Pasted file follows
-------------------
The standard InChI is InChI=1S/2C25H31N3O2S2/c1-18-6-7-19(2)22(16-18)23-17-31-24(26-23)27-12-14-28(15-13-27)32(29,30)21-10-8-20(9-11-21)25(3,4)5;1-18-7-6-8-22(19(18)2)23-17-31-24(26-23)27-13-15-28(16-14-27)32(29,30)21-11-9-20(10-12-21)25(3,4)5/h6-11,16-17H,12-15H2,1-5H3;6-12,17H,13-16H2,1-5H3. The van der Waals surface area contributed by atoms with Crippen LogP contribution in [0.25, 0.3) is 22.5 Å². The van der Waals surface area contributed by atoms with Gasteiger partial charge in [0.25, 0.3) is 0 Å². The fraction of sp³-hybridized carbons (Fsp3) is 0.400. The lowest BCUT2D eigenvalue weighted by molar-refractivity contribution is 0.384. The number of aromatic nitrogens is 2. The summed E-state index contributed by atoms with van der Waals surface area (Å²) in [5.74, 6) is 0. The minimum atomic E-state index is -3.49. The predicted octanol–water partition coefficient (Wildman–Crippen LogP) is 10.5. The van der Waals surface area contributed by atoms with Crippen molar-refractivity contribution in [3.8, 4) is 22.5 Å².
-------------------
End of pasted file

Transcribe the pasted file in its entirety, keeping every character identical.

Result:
The standard InChI is InChI=1S/2C25H31N3O2S2/c1-18-6-7-19(2)22(16-18)23-17-31-24(26-23)27-12-14-28(15-13-27)32(29,30)21-10-8-20(9-11-21)25(3,4)5;1-18-7-6-8-22(19(18)2)23-17-31-24(26-23)27-13-15-28(16-14-27)32(29,30)21-11-9-20(10-12-21)25(3,4)5/h6-11,16-17H,12-15H2,1-5H3;6-12,17H,13-16H2,1-5H3. The van der Waals surface area contributed by atoms with Crippen LogP contribution in [0.25, 0.3) is 22.5 Å². The van der Waals surface area contributed by atoms with Gasteiger partial charge in [0.25, 0.3) is 0 Å². The fraction of sp³-hybridized carbons (Fsp3) is 0.400. The lowest BCUT2D eigenvalue weighted by molar-refractivity contribution is 0.384. The number of aromatic nitrogens is 2. The summed E-state index contributed by atoms with van der Waals surface area (Å²) in [5.74, 6) is 0. The minimum atomic E-state index is -3.49. The predicted octanol–water partition coefficient (Wildman–Crippen LogP) is 10.5. The van der Waals surface area contributed by atoms with Crippen molar-refractivity contribution in [3.8, 4) is 22.5 Å².